Sannap Cliffs, Munxar
Located in the southern part of the island of Gozo, the village of Il-Munxar was formerly a small hamlet where farmers lived off the land that they ploughed. This community was integral to the nearby village of Ta’ Sannat but, in the early 1900s, new settlers established themselves in the area. Over the decades, the village kept expanding and can currently boasts a population of approximately 1,500 people. In the 1960s, archaeological excavations revealed the remains of a prehistoric temple known as Ta’ Marziena. The excavations also unveiled as a prehistoric wall and potteiy that indicate that the site has been inhabited for at least 5,000 years.
The name Il-Munxar derives from an Arabic verb meaning ‘to saw’ but the reason for this name is still unclear. Some scholars have suggested that it may originate from the shape of the promontoiy between Victoria valley and Sannat valley which looks like a long saw. The blue and white ?ag and coat of arms of the village replicates a saw blade. Il- Munxar was the last village on Gozo to become an autonomous parish in December 1957. A parish is a church vested with authority to govern all the filial churches within its established district and provide for all spiritual needs of the community living within its boundaries. The church of St Paul was built in 1921 on two and a half acres of land donated by a local family. A narrow road from Munxar leads to a winding, paved path that runs along the southern coast of the island heading to the highest points in Gozo, known as the Sanap Cliffs.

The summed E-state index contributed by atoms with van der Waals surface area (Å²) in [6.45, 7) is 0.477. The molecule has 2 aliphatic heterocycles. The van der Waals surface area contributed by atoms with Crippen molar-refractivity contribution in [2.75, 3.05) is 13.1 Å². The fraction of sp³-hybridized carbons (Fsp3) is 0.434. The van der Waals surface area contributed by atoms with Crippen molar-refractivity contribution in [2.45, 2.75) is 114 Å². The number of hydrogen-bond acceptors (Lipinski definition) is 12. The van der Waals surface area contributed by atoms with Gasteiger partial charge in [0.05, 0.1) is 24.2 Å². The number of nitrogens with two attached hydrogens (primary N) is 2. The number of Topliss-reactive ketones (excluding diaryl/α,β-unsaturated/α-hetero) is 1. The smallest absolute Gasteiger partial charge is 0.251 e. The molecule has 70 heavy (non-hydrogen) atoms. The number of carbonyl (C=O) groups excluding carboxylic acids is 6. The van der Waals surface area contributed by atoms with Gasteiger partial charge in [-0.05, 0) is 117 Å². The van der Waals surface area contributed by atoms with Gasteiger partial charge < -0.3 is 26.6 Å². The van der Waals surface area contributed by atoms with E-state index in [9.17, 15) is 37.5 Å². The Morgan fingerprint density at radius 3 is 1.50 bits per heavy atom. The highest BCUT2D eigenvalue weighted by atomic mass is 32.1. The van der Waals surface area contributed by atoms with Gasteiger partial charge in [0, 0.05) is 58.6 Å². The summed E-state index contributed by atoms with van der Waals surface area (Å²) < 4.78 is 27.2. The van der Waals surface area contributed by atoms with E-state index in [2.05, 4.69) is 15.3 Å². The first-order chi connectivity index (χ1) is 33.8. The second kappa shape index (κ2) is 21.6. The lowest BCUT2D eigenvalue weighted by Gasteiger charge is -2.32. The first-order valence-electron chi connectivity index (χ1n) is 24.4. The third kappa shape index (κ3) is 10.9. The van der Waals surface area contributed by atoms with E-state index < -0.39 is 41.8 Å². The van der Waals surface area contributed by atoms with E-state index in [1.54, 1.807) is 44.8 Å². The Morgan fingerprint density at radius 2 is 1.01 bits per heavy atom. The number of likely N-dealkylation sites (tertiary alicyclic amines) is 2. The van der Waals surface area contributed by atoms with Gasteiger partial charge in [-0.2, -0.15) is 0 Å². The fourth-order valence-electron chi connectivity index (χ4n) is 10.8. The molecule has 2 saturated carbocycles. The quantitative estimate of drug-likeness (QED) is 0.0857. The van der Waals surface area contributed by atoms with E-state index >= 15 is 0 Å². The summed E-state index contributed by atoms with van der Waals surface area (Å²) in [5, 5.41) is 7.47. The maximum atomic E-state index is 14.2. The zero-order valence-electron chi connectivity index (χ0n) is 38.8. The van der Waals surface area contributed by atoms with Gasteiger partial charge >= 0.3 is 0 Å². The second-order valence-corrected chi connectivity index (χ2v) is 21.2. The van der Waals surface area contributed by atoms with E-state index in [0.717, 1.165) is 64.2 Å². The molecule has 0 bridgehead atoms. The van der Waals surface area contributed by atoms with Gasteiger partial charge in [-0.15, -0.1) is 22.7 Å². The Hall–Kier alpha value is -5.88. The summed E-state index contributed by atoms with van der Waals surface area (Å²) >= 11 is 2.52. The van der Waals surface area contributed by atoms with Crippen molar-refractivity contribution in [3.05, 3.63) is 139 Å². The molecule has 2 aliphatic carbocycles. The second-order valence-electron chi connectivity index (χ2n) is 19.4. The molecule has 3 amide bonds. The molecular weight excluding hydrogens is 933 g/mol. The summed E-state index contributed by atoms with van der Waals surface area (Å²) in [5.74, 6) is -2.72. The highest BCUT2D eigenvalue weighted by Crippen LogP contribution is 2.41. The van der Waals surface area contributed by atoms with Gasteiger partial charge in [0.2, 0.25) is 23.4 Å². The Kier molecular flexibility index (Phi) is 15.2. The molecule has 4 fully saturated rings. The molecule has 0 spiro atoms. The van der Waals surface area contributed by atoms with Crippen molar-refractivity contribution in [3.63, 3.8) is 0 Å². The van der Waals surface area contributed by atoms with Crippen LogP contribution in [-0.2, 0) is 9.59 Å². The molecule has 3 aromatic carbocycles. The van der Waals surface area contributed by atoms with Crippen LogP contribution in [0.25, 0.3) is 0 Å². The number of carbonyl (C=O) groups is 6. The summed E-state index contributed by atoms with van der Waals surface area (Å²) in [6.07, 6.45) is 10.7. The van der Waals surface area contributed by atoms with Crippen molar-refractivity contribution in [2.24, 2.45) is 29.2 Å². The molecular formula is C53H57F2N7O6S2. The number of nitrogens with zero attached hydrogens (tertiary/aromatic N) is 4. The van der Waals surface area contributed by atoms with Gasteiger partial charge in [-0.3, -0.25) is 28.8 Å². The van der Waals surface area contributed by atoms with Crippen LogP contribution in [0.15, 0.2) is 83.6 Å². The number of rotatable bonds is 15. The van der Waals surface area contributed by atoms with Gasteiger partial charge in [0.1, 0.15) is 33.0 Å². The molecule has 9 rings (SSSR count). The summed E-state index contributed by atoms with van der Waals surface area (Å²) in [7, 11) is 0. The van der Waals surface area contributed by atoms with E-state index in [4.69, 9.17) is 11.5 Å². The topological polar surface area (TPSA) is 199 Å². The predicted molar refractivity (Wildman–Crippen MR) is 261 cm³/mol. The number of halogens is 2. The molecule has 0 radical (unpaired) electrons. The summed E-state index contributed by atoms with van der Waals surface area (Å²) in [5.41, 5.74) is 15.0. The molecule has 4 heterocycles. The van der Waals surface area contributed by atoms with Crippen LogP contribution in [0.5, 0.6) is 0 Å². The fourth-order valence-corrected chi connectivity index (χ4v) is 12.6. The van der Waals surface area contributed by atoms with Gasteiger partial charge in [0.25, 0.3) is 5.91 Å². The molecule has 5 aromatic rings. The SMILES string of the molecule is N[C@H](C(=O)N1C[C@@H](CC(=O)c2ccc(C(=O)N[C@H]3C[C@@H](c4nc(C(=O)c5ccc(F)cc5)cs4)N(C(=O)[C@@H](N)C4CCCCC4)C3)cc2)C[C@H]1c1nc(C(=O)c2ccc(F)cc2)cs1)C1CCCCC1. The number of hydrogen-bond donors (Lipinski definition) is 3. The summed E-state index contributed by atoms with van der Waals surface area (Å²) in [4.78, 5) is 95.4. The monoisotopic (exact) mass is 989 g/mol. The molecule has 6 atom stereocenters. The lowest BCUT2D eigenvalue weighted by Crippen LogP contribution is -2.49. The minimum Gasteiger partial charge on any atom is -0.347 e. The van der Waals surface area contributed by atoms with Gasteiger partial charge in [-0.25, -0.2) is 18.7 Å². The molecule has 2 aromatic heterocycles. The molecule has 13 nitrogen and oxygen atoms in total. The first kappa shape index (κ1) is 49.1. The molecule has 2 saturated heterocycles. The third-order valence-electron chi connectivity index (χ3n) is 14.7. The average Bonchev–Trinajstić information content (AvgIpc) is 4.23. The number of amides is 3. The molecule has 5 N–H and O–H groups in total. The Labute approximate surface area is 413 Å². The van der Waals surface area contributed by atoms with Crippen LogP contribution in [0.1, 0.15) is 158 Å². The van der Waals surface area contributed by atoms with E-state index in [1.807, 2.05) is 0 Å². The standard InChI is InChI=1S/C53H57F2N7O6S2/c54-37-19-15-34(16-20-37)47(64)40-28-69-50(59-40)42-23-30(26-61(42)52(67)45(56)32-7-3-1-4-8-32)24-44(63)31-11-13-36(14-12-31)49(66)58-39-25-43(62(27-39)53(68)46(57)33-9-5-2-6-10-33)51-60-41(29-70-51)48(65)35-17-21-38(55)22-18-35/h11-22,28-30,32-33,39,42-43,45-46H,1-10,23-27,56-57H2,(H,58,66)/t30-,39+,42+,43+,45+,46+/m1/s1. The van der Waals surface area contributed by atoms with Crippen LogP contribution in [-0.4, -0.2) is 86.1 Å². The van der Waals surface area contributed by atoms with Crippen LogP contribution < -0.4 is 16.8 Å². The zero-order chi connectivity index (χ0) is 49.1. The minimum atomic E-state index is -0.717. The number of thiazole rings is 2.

These limestone cliffs reach a maximum height of 137.5 metres. The cliffs drop sharply into the sea and offer spectacular views over Malta on the east and Xlendi harbour on the west. The cliffs also provide an ideal nesting place for seabirds including threatened bird species like the European storm petrel.